Mid-September, new ASF outbreaks among wild boars were reported in Belgium. Belgian authorities recently decided to cull 4,000 domestic pigs in the area where the contaminated wild boars were discovered. (South part of Belgium (20 km away from the obrder of Luxembourg and France).
These 4,000 pigs are healthy, but the Belgian government prefers to resort to euthanasia as a precautionary measure in the area where the contaminated wild boars were found. With this measure, they hope to stop the disease from spreading and save the Belgian livestock, as well as 15,000 jobs. Some countries have already decided to stop importing Belgian pork. The government hopes to reassure pork importing countries by “cleaning” the contaminated area. An investigation is in process to find the original source of the Belgian contamination.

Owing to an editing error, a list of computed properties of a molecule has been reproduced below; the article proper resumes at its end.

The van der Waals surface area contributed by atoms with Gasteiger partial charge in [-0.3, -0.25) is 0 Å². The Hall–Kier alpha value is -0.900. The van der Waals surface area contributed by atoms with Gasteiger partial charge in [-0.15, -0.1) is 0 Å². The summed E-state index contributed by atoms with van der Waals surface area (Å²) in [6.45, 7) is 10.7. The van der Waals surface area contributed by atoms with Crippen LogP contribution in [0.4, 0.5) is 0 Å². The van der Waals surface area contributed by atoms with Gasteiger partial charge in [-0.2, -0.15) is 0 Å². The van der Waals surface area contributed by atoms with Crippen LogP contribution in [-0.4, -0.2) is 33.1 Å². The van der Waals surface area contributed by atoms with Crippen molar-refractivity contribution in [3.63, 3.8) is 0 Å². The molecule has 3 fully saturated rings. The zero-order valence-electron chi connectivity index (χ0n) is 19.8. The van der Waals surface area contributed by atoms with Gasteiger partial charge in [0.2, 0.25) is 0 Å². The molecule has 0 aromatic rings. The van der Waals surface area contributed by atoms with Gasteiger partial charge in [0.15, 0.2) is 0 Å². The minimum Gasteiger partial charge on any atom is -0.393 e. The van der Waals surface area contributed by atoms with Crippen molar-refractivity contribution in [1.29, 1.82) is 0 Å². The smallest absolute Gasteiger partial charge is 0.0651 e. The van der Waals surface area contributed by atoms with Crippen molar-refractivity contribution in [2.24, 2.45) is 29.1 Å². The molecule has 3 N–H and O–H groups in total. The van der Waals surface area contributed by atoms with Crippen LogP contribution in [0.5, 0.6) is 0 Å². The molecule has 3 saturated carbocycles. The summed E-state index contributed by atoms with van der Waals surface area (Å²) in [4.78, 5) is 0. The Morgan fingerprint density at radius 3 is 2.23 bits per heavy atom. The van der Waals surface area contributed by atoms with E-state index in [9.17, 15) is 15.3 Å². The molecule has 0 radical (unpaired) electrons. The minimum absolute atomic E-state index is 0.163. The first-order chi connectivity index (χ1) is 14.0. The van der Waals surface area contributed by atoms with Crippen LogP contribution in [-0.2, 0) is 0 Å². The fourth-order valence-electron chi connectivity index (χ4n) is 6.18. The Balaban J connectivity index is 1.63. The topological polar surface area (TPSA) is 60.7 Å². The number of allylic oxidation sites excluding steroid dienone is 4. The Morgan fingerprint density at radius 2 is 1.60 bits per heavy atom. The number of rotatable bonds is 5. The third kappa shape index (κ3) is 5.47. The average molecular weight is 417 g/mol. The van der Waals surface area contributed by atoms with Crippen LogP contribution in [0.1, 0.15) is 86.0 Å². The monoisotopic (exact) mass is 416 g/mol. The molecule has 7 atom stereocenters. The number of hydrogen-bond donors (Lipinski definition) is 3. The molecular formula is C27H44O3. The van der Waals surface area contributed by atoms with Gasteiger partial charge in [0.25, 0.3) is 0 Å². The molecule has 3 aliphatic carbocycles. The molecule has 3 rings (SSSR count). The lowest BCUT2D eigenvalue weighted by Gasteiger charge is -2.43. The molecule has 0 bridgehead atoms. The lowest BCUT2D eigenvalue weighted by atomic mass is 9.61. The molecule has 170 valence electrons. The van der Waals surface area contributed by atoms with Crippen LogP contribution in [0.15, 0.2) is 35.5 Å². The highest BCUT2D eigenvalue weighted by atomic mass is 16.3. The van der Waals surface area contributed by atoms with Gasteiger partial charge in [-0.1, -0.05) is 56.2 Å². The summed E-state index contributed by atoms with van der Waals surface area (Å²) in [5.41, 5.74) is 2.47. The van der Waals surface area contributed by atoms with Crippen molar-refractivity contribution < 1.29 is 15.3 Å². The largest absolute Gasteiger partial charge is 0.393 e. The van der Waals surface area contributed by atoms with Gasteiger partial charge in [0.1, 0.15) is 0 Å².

This disease is not contagious for humans.
The African swine fever virus is very contagious for wild boars and domestic pigs. There are different types of virulence. For the peracute and acute form (both highly virulent), the mortality rate is close to 100% in 20 days.
Infection is usually caused by direct contact with an infected pig or by the ingestion of garbage containing unprocessed infected pig meat or pig meat products. Biting flies and ticks, contaminated premises, vehicles, equipment or clothing can also spread the virus to susceptible animals.
There is no treatment or vaccine for ASF.
For more information about ASF: please watch the video from EFSA (European Food Safety Authority)